A recent study published in JAMA Network Open reports that prolonged sitting on the workplace can potentially increase the chance of all-cause mortality and mortality from heart problems. A workplace arrangement of alternating sitting and non-sitting might help reduce this mortality risk.
Study: Occupational Sitting Time, Leisure Physical Activity, and All-Cause and Cardiovascular Disease Mortality. Image Credit: fizkes / Shutterstock.com
A sedentary lifestyle has develop into increasingly pervasive in modern life. Many workplaces now demand prolonged sitting arrangements despite awareness of the adversarial health effects related to prolonged sedentary behavior.
In 2020, the World Health Organization (WHO) issued guidelines recommending reduced sedentary behaviors resulting from their health consequences. These guidelines agree with the 2018 United States and 2019 United Kingdom guidelines on physical activity that discourage prolonged sitting.
Previous studies investigating leisure-time physical activity indicate that a certain level of day by day physical activity may mitigate the adversarial health effects of prolonged sitting.
In the present study, scientists investigate the impact of prolonged occupational sitting on all-cause mortality and cardiovascular disease-related mortality amongst individuals residing in Taiwan. Additionally they quantify the quantity of leisure-time physical activity and intensity required to mitigate the negative health effects related to prolonged sitting.
The present study included 481,688 adult individuals with no history of heart problems at baseline. Study participants were monitored for roughly 12 years between 1996 and 2017. During each follow-up visit, the participants accomplished a questionnaire on their medical history and lifestyle risk aspects and provided biological samples for testing.
Three forms of occupational sitting arrangements were considered within the study, which included mostly sitting, alternating sitting and non-sitting, and mostly non-sitting. Study participants were asked to supply their weekly leisure-time physical activity intensity and duration within the last month. Based on the reports, study participants were categorized into five leisure-time physical activity groups, including inactive, low, medium, high, and really high.
Physical activity levels were estimated using the private activity intelligence (PAI) metric, a physical activity tracker that may incorporate personalized heart rates in response to activity. Information on all-cause and cardiovascular disease-related mortality was obtained from the Taiwan National Death Registry. Deaths that occurred inside the initial two years of follow-up were excluded to stop reverse causality.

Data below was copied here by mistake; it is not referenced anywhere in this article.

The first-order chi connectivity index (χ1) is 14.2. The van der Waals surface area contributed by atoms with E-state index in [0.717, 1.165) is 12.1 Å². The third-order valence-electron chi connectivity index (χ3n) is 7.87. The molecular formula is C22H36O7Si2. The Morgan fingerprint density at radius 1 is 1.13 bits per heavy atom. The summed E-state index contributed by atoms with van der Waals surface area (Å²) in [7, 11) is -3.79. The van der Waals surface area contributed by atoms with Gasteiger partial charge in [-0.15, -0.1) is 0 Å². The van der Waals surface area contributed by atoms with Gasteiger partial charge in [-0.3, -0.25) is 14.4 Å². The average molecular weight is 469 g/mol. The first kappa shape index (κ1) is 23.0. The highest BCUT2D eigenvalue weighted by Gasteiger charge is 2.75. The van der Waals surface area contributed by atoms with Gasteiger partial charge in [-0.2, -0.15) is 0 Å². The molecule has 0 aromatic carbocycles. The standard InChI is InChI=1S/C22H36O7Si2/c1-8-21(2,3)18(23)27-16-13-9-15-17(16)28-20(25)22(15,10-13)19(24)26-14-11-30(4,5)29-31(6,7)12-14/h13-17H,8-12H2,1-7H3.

About 60% of the study cohort was within the mostly sitting group, 10% within the mostly non-sitting group, and 29% within the alternating sitting and non-sitting group. Physically inactive status was reported by 47% of the mostly sitting group participants, 51% of the alternating sitting and non-sitting group participants, and 57% of the mostly non-sitting group participants.
A complete of 26,257 deaths were recorded through the study’s follow-up period of 12 years. Of those deaths, roughly 57% occurred within the mostly sitting group. Amongst 5,371 cardiovascular disease-related deaths, 60% occurred within the mostly sitting group.
After adjusting for sex, age, education level, smoking, and drinking status, and body mass index (BMI), the evaluation revealed that individuals mostly sitting at work have 16% and 34% greater risks of all-cause mortality and cardiovascular mortality, respectively, as in comparison with those with mostly non-sitting occupational arrangements. In comparison with mostly non-sitting participants, alternating sitting and non-sitting participants weren’t related to an increased mortality risk.
A significantly increased all-cause and cardiovascular mortality risk within the mostly sitting group was observed amongst men, women, participants younger and older than 60 years of age, smokers, never smokers, and individuals with chronic health conditions, akin to diabetes and hypertension.
Considering individuals with leisure-time physical activity levels starting from inactive to high, a significantly higher all-cause mortality risk was observed within the mostly sitting group as in comparison with those within the mostly non-sitting and alternating sitting and non-sitting groups. Nonetheless, no significant differences in mortality risk were observed between the studied occupational sitting groups at a really high leisure-time physical activity level.
For people mostly sitting at work with low or no leisure-time physical activity, a rise in leisure-time physical activity by 15 and Half-hour day by day reduced their mortality risk to a level much like that of inactive individuals mostly non-sitting at work. A significantly reduced mortality risk was also observed for people with a PAI rating of greater than 100.
The present study finds that prolonged occupational sitting can increase all-cause and cardiovascular mortality risks. This risk might be attenuated by taking regular breaks at work and completing day by day 15-Half-hour of leisure-time physical activity.
- Gao, W., Sanna, M., Chen, Y., et al. (2024). Occupational Sitting Time, Leisure Physical Activity, and All-Cause and Cardiovascular Disease Mortality. JAMA Network Open. doi:10.1001/jamanetworkopen.2023.50680